Healthy Food for the Hungry
In the metro area, 1 in 5 families struggle with hunger, leaving access to fresh produce often out of reach. To help change that, United Way joined up with partner agency Loaves and Fishes to launch Farm for All, a unique project aimed at supplying local meal programs with organic produce grown at four community garden and farm sites. Over the course of the summer, through the help of volunteers and in-kind donations, the four sites were transformed from plots of land to flourishing gardens and farm beds that were bursting with fresh produce.
Kimberly Greene-DeLanghe, Loaves and Fishes site coordinator, was instrumental in helping plan, implement and maintain the Farm for All garden sites. Kimberly came to Loaves and Fishes after working on organic farms in Oregon and New York, and she was eager to use her skills to help those in need.
“I grew up getting food from the food shelf sometimes,” Kimberly explained. “When I got into farming I wanted to grow really good food for people who couldn’t access or afford it otherwise.”
In planning for the garden sites, Kimberly and her team considered the produce needs, coordination with local food drops and access to refrigeration.
Kimberly also helps plan the menu at the more than 20 meal sites serviced by the gardens. “For the garden plots, we really wanted to grow things that the sites would often use in their meals, like cucumbers, green beans and tomatoes because they grow in bulk pretty well,” Kimberly said.
The garden sites also included: brussels sprouts, cabbage, winter squash, zucchini, turnips, radishes, kale, basil and other herbs. Flowers were planted to help attract pollinators and provide additional beauty to the landscape.
Volunteering from Seed to Harvest
Volunteers have played an important role in the project’s success, helping with tasks crucial to the health and vitality of the garden sites. Over the course of the season, volunteers helped plant, harvest, weed, water and compost. Volunteers came with a spectrum of garden experience. For some this was their first time in a garden. Other volunteers came with plenty of know-how. Whether expert or novice, all came with a passion to help.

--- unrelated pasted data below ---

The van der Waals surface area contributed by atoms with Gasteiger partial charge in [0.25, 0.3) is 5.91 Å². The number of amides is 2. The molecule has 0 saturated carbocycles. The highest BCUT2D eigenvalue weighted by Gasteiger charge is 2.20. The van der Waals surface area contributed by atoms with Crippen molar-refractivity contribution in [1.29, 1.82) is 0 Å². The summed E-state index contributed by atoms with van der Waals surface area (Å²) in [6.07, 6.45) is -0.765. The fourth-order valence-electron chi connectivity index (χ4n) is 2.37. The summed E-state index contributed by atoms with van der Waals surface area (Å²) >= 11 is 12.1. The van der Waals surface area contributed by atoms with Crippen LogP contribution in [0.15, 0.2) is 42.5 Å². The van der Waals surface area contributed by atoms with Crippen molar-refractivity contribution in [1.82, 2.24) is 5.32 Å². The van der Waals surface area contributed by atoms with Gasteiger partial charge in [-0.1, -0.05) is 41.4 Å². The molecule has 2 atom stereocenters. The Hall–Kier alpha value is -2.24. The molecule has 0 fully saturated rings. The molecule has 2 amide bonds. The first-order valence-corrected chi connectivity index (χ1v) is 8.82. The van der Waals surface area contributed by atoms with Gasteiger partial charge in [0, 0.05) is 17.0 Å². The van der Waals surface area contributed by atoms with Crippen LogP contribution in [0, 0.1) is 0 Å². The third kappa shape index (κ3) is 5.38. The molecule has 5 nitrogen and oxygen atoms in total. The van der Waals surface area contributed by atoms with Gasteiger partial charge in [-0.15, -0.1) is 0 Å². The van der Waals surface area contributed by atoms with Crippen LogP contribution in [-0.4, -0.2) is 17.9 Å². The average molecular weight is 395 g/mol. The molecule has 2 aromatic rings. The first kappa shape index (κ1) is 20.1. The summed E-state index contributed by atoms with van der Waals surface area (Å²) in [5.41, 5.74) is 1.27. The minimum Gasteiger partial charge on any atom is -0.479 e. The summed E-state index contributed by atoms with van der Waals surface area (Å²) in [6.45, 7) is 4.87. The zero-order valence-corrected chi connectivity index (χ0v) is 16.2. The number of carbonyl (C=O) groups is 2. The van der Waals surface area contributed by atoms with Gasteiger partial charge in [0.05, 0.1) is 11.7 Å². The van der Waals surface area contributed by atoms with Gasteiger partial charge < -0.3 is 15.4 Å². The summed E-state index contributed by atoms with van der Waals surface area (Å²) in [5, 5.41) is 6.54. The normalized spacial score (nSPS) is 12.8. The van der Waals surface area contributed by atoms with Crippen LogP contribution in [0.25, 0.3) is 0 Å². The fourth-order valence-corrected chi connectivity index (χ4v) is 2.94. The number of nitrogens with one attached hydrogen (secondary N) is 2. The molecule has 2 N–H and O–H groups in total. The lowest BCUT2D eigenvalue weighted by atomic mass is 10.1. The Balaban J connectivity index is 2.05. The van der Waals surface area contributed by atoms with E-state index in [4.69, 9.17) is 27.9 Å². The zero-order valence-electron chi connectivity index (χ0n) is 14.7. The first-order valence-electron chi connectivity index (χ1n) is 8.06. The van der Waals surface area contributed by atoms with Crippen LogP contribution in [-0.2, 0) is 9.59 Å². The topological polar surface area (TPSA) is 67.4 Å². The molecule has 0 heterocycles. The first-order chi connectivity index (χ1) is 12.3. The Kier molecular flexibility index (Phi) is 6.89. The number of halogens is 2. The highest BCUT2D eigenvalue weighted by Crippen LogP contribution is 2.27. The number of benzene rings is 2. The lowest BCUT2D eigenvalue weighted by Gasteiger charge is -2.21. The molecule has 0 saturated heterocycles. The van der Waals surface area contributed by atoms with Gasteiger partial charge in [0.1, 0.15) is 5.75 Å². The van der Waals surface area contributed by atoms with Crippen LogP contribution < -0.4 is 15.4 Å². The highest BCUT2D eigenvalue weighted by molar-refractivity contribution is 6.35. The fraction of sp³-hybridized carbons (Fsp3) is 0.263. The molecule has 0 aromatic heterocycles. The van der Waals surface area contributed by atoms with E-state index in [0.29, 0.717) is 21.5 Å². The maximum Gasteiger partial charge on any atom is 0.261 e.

When garden volunteer Rochelle Miller heard about the project she felt compelled to get involved. “It’s important to reach out to others in their time of need. I garden at home and love the farm concept. Supplying people with good, nutritious meals makes me feel good to give,” she said.
Individuals, corporate groups, and families all joined in this fun and meaningful project.
“We came three or four times during the summer,” said Elary Hall, a mother of four who volunteered with her family. “Volunteering is a great way to teach your kids about work and about service. This is a really neat thing because the whole family can volunteer together.”
Farm to Table
Once harvested, the produce from Farm for All made its way to meal sites throughout the metro area to be prepared and served by volunteers to people in need.
Chelsey Shoup is a volunteer at one of the 20 meal sites connected to Loaves and Fishes and the Farm for All project. She coordinates a group of volunteers that serve a meal at a local church once a month. The produce that she’s received from the farm has been a nutritious addition to the meals she and the other volunteers prepare.
“Instead of canned vegetables that may be high in sodium, we know that we can get this really delicious fresh food for our guests,” she said. The warm and wholesome meal provides the guests with an uplifting and positive experience. “They are happy to have a place to come and sit, talk and eat.”
John is a meal guest who found himself in need of help when he became unemployed. The money he saves by visiting the meal program goes to help cover his mortgage so he can keep his housing. He enjoys the prepared meal, and appreciates the inclusion of healthy items. “The salads are always good,” he said. In addition to the meal, John said the staff and volunteers have made the experience a good one. “They are always friendly and welcoming.”
The experience is uplifting for the volunteers as well. Married couple Tony and Pat Bianco volunteer regularly with the meal program. The two find joy in helping others and volunteering as a couple. “We have been married for 46 years. When we volunteer together, it’s even more fun,” they said.
Next year organizers hope to build on the success of the Farm for All project with additional offerings and more farm sites. To learn more about how you can volunteer to help hungry people in our community visit Volunteer United.